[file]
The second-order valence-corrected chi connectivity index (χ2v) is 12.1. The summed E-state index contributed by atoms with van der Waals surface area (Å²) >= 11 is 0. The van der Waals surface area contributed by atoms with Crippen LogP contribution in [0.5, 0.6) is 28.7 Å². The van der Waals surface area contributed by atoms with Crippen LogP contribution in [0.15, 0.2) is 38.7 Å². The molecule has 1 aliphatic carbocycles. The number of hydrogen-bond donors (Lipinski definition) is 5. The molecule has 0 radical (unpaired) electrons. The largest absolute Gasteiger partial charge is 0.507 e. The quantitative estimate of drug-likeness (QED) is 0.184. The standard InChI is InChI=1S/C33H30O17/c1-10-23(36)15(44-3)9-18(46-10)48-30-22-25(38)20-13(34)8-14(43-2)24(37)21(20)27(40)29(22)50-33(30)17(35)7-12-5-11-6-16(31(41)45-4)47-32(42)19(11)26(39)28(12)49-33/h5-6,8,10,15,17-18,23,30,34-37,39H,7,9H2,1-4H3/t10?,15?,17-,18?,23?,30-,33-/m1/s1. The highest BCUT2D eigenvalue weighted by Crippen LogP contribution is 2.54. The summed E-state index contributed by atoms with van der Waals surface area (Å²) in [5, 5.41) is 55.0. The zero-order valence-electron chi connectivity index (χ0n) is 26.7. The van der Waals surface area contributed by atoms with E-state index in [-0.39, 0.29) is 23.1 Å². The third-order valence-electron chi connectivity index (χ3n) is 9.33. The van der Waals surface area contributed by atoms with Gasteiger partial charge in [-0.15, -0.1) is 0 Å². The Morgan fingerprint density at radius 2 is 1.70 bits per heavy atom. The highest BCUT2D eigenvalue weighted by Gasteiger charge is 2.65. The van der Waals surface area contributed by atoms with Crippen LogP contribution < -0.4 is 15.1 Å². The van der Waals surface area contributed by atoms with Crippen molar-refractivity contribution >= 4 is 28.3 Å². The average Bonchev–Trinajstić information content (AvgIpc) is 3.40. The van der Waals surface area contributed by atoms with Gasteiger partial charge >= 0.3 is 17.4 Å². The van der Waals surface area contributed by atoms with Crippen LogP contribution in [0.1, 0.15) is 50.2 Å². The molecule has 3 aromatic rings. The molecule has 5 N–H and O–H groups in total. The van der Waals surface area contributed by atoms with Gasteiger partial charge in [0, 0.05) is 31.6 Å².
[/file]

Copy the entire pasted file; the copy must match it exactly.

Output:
The second-order valence-corrected chi connectivity index (χ2v) is 12.1. The summed E-state index contributed by atoms with van der Waals surface area (Å²) >= 11 is 0. The van der Waals surface area contributed by atoms with Crippen LogP contribution in [0.5, 0.6) is 28.7 Å². The van der Waals surface area contributed by atoms with Crippen LogP contribution in [0.15, 0.2) is 38.7 Å². The molecule has 1 aliphatic carbocycles. The number of hydrogen-bond donors (Lipinski definition) is 5. The molecule has 0 radical (unpaired) electrons. The largest absolute Gasteiger partial charge is 0.507 e. The quantitative estimate of drug-likeness (QED) is 0.184. The standard InChI is InChI=1S/C33H30O17/c1-10-23(36)15(44-3)9-18(46-10)48-30-22-25(38)20-13(34)8-14(43-2)24(37)21(20)27(40)29(22)50-33(30)17(35)7-12-5-11-6-16(31(41)45-4)47-32(42)19(11)26(39)28(12)49-33/h5-6,8,10,15,17-18,23,30,34-37,39H,7,9H2,1-4H3/t10?,15?,17-,18?,23?,30-,33-/m1/s1. The highest BCUT2D eigenvalue weighted by Crippen LogP contribution is 2.54. The summed E-state index contributed by atoms with van der Waals surface area (Å²) in [5, 5.41) is 55.0. The zero-order valence-electron chi connectivity index (χ0n) is 26.7. The van der Waals surface area contributed by atoms with E-state index in [-0.39, 0.29) is 23.1 Å². The third-order valence-electron chi connectivity index (χ3n) is 9.33. The van der Waals surface area contributed by atoms with Gasteiger partial charge in [-0.15, -0.1) is 0 Å². The Morgan fingerprint density at radius 2 is 1.70 bits per heavy atom. The highest BCUT2D eigenvalue weighted by Gasteiger charge is 2.65. The van der Waals surface area contributed by atoms with Crippen LogP contribution < -0.4 is 15.1 Å². The van der Waals surface area contributed by atoms with Crippen molar-refractivity contribution >= 4 is 28.3 Å². The average Bonchev–Trinajstić information content (AvgIpc) is 3.40. The van der Waals surface area contributed by atoms with Gasteiger partial charge >= 0.3 is 17.4 Å². The van der Waals surface area contributed by atoms with Crippen LogP contribution in [0.1, 0.15) is 50.2 Å². The molecule has 3 aromatic rings. The molecule has 5 N–H and O–H groups in total. The van der Waals surface area contributed by atoms with Gasteiger partial charge in [0, 0.05) is 31.6 Å².